Singing the Goddess into Place
Locality, Myth, and Social Change in Chamundi of the Hill, a Kannada Folk Ballad
Series: SUNY Series in Hindu Studies
- ISBN: 9781438488653
- Published By: State University of New York Press
- Published: July 2022
Caleb Simmons’ Singing the Goddess into Place: Locality, Myth, and Social Change in Chamundi of the Hill, a Kannada Folk Ballad analyzes the Kannada (south Indian) ballad of “Chamundi of the Hill,” the goddess who lives on a hill overlooking the south Indian city of Mysore. Following six chapters of analysis, the book presents a full translation of the ballad (125-179) as it was performed by Kamsale Mahadevayya and transcribed and published in Kannada as Bettada Chamundi by Professor P.K. Rajashekhara in 1972. The book’s title refers to ways in which the ballad of Chamundi emplaces this goddess, her husband Nanjunda, and her sister Uttanhalli within local pilgrimage and narrative networks that help to create the sacredness of “this place.”.
The ballad of Chamundi tells the story of the goddess’ triumph over the cosmos-threatening buffalo demon Mahisha, followed by a battle with his even-more-threatening brother Aisu, whose every drop of blood replicates into another demon. These narratives parallel those found in the Sanskrit Devi Mahatmya, with some changes in names and details. Chamundi, overwhelmed by the replicating demons, calls out for help from her sister Uttanhalli, who has emerged from Chamundi’s battle sweat. Similar to Kali in the Devi Mahatmya, Uttanhalli spreads out her tongue to prevent Aisu’s blood drops from hitting the earth and replicating as more demons; Chamundi is ultimately victorious.
The ballad then turns towards a very local story of Chamundi bathing in a river to wash the battle blood off her hands. Here she is seen by Nanjunda, a jangamma (wandering ascetic) who shares many characteristics with the pan-Indian deity Shiva. The god falls in love with Chamundi and, after some negotiations about his other wives, they get married on the riverbank. After two blissful weeks together, Nanjunda says he must return to his temple to bless his devotees during his festival (significantly, he is also returning to his two wives). When he doesn’t come back, Chamundi entreats her sister to call back Nanjunda; after several twists and turns, one of his wives also insists that he return to Chamundi to save them all from her wrath. The ballad narrates a goddess who is both the great goddess who saves the world and “our” goddess who is in and of the local landscape. Chamundi protects the erstwhile kingdom of Mysore and is worshipped through local festivals; she also shares (some) human emotions and participates in local south Kannada cultures of marriage and kinship.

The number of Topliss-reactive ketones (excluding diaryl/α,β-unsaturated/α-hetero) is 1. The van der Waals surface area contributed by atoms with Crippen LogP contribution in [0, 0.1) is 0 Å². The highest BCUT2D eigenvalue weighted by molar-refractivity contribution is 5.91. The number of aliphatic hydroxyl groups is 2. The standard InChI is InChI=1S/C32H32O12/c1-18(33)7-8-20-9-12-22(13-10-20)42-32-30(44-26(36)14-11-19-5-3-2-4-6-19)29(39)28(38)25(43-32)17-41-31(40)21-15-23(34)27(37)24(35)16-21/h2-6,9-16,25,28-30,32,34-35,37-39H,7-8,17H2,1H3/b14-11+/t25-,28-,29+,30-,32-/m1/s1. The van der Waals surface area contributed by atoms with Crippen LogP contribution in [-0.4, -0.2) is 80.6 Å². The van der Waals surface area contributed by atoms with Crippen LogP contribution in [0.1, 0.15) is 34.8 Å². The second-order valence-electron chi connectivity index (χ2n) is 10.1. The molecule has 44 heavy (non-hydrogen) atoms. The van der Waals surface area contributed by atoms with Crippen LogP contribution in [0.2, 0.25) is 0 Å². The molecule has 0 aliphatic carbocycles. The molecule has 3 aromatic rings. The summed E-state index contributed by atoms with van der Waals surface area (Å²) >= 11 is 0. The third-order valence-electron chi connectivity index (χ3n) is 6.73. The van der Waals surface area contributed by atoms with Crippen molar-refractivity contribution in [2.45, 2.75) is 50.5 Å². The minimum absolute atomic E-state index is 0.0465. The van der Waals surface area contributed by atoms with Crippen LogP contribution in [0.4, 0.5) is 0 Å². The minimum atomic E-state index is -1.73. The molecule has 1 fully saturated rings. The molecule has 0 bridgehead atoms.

A central question of the book is: what are the relationships between regional/Kannada and pan-Indian/Sanskrit traditions? Simmons critiques the hierarchical valuation of several common analytic binaries—pan-Indian/regional; brahminic/non-elite; classical/folk (19); high/low (chapter 5); benevolent/malevolent goddesses (110). He searches for language that doesn’t imply regional derivation from, or secondary status to, brahminic pan-Indian traditions. However—with caveats, scare quotes, or new definitions—he continues to use the terms “folk” and “high/low” and periodically reinforces such binaries, as when he asserts, for example, that the ballad encompasses “a perspective that runs parallel to and, often, in competition with the elite culture that also exists in the region” (20). Elsewhere he calls the relationship between brahminic and nonbrahminic traditions “tense” (48). Ultimately, however, he argues that the ballad describes interconnected “ritual worlds [that] are part of one large network of religious stories, practices and devotion that is constructed and connected through their spatial relations” (xxx). More ethnographic research would be needed to introduce other ways in which locals themselves articulate and experience these relationships.